Onychomycosis is not just a cosmetic problem. It is a common disorder that may be a reservoir of infection and lead to significant
medical problems. In addition, onychomycosis may cause a substantial decrease in quality of life. An understanding of the disorder and
updated management is important for all health care professionals. Onychomycosis is the most common nail disorder in adults.1 It is
four to seven times more frequent in toenails, where it often involves several nails.2-4 It is a progressive disease, and although not life
threatening it is inappropriately considered purely a cosmetic problem, with some physicians still believing there is no need to treat. The
fungal infection usually begins in the nail bed, and often extends to the nail plate. Onychomycosis is unsightly and can be uncomfortable;
with discoloration of the nail plate and more severe disease resulting in loss of the nail plate altogether. Onychomycosis may become a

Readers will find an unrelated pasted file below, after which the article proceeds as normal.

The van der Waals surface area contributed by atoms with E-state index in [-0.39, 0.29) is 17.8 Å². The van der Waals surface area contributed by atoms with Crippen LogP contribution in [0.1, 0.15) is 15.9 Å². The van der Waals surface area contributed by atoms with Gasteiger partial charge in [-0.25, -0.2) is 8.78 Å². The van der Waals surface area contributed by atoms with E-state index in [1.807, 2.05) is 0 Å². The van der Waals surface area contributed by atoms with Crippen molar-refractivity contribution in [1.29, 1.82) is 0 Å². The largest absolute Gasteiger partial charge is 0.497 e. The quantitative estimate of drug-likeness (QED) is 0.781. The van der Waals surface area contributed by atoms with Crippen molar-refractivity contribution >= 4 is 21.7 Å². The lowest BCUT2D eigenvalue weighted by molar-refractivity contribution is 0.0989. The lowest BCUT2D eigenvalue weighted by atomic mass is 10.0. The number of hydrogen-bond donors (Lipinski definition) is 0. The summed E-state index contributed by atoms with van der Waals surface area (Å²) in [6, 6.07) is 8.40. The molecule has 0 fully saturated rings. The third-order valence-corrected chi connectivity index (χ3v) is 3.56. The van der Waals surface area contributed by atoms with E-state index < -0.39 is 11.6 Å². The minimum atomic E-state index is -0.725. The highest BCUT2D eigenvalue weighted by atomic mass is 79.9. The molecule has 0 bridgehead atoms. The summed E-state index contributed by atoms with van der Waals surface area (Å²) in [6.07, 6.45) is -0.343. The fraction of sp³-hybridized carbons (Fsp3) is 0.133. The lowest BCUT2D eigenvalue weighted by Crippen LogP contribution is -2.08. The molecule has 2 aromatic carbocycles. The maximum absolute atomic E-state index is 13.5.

source of more widespread fungal lesions, spreading to other nails, body sites (groin, skin, scalp), and even to family members.5, 6
J Drugs Dermatol. 2013;12(11):1263-1266.
Acne therapies that are able to show efficacious treatment of acne lesions as well as to address the issues of oiliness and shine control
may be particularly appropriate for the treatment of patients with acne vulgaris that is accompanied by oily skin and facial shine. The
microsphere delivery system (MDS), a novel delivery technology for topical therapy, can be customized to optimize product attributes,
including oil absorption. Clinical trials have clearly established the efficacy and tolerability of such MDS formulations in the treatment of
acne. In addition, studies have shown that the use of products formulated with an MDS provides a more significant reduction in facial
shine than non-MDS acne therapy, as well as a reduction in facial sebum accumulation relative to control. Future clinical research should
aim to further delineate the effect of individual topical acne treatment formulations on oiliness and shine.